Unfortunately, these were questions that we couldn't think about that first week. One surgeon said it over and over: "We are in damage control." Save as many as you can as fast as you can any way you can. And those decisions are difficult.
The second week, the hospital moved from the United Nations base to a field in Haiti's domestic airport. It stood as the University of Miami Hospital in Haiti with an operating room, a pediatric and adult ward, ICU, wound care, x-ray machine and pharmacy. Physician and nurse volunteers of all specialties could be found working in these tents. Physical therapists worked sun-up to sundown showing these survivors how to walk again.
I spent three weeks in this hospital. My happiest moments were when, at one point, both tents burst into prayer, song and dance rejoicing in their love for God and His mercy on them, and when my 21-year-old, one-month postpartum patient with a broken back and broken pelvis walked down the aisle of the hospital with command of her walker and the smile of light that young Haitians are famous for.
After the dust settles and time has rolled on, it is so easy to for the world to forget. When the media has lost interest because there are no more opportunities for award winning photographs of despair and destruction, the suffering continues. Just the other day in my continuity clinic in Miami, a mother came in with her seven-week-old son after being hospitalized for a urinary tract infection. She was all smiles and was attentive as I gave her instructions on how to care for her baby. And then I asked the question that I have come to ask all my Haitian patients: is your family alright? Having had a casualty in my own family, I know the likelihood of an affirmative response is small. "No," she said as her eyes welled up with tears. She lost her mother and her two brothers.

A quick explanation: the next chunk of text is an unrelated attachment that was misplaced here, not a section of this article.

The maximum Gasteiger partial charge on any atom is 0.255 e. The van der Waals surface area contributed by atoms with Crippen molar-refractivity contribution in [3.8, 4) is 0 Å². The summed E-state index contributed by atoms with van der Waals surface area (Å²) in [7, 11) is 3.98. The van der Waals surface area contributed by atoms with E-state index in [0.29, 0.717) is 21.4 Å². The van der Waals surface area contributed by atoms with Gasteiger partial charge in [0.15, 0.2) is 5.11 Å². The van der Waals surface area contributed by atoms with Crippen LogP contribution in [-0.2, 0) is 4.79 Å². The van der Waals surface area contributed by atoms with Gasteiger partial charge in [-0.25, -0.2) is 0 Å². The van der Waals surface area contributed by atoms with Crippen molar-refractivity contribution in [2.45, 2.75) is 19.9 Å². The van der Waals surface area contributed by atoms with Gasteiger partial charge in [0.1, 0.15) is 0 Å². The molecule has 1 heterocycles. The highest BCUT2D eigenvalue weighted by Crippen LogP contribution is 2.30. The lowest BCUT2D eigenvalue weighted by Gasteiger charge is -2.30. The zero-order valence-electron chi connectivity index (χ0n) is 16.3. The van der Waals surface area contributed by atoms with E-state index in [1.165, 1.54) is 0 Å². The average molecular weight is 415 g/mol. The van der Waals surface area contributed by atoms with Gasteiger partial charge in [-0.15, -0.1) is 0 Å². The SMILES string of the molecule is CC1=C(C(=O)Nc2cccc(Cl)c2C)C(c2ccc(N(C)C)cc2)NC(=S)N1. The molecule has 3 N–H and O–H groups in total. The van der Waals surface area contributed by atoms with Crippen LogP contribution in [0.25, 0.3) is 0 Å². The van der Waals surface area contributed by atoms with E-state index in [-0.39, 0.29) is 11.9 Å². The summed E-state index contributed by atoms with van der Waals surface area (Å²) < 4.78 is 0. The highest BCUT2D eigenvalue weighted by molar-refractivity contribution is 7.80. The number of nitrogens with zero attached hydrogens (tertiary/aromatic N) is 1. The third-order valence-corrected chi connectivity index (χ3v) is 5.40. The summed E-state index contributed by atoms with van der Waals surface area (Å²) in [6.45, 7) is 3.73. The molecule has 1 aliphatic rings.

Her original plans of going back to Haiti after her baby was born have been thwarted, and she had to send for her two other young children who up to this point were having normal lives. She is staying with her aging aunt now, is separated from her husband, and is faced with having to fend for herself and her three children alone in a country she doesn't know and with a language she doesn't speak. She then wiped her tears, took a deep breath, sat up straight and smiled as if to say: "We will be OK." I continue to be amazed... and proud.
Haiti has been through hell, and it continues to stand. A common theme throughout this tragedy has been the resilience of the Haitian people. I have always believed that Haiti has the ability to recover and I continue to hold on to that belief. In addition to the collaboration of Haitians in Haiti and abroad to make that a reality, we will need a government that will finally be willing to change for the sake of its people.
I have learned many things from this experience. The first is that nurses are truly a godsend. I learned that in a crisis, many people have the ability to be extraordinarily and genuinely selfless. And the biggest lesson that I took home is that if Haitian people, after all they have been through, can rejoice and be thankful for their lives in the face of extreme poverty, hurricanes, and their houses falling down and crushing their bones and taking out their loved ones, I have no reason to ever complain about anything ever again.